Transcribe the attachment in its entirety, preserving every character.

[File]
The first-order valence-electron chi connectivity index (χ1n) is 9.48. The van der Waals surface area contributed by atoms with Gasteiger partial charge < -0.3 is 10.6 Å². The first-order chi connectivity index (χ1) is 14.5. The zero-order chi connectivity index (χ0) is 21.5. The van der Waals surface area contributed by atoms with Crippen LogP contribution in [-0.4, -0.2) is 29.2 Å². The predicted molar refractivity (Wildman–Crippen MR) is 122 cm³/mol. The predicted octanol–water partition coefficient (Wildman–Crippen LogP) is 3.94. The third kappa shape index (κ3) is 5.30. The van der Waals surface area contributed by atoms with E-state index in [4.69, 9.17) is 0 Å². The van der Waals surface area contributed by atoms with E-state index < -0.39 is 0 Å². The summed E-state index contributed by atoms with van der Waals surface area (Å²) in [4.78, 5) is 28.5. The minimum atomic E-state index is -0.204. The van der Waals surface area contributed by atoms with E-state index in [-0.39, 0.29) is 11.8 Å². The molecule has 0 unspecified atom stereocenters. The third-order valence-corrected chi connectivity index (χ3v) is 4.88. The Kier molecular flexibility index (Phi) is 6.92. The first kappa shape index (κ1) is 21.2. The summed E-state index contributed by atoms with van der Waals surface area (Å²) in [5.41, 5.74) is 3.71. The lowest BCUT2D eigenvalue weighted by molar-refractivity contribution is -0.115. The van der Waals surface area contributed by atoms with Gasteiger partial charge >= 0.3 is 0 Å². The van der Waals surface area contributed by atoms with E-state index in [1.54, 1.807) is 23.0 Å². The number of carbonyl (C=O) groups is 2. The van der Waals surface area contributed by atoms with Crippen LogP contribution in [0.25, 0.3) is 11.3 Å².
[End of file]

The first-order valence-electron chi connectivity index (χ1n) is 9.48. The van der Waals surface area contributed by atoms with Gasteiger partial charge < -0.3 is 10.6 Å². The first-order chi connectivity index (χ1) is 14.5. The zero-order chi connectivity index (χ0) is 21.5. The van der Waals surface area contributed by atoms with Crippen LogP contribution in [-0.4, -0.2) is 29.2 Å². The predicted molar refractivity (Wildman–Crippen MR) is 122 cm³/mol. The predicted octanol–water partition coefficient (Wildman–Crippen LogP) is 3.94. The third kappa shape index (κ3) is 5.30. The van der Waals surface area contributed by atoms with E-state index in [4.69, 9.17) is 0 Å². The van der Waals surface area contributed by atoms with E-state index < -0.39 is 0 Å². The summed E-state index contributed by atoms with van der Waals surface area (Å²) in [4.78, 5) is 28.5. The minimum atomic E-state index is -0.204. The van der Waals surface area contributed by atoms with E-state index in [-0.39, 0.29) is 11.8 Å². The molecule has 0 unspecified atom stereocenters. The third-order valence-corrected chi connectivity index (χ3v) is 4.88. The Kier molecular flexibility index (Phi) is 6.92. The first kappa shape index (κ1) is 21.2. The summed E-state index contributed by atoms with van der Waals surface area (Å²) in [5.41, 5.74) is 3.71. The lowest BCUT2D eigenvalue weighted by molar-refractivity contribution is -0.115. The van der Waals surface area contributed by atoms with Gasteiger partial charge >= 0.3 is 0 Å². The van der Waals surface area contributed by atoms with E-state index in [1.54, 1.807) is 23.0 Å². The number of carbonyl (C=O) groups is 2. The van der Waals surface area contributed by atoms with Crippen LogP contribution in [0.25, 0.3) is 11.3 Å².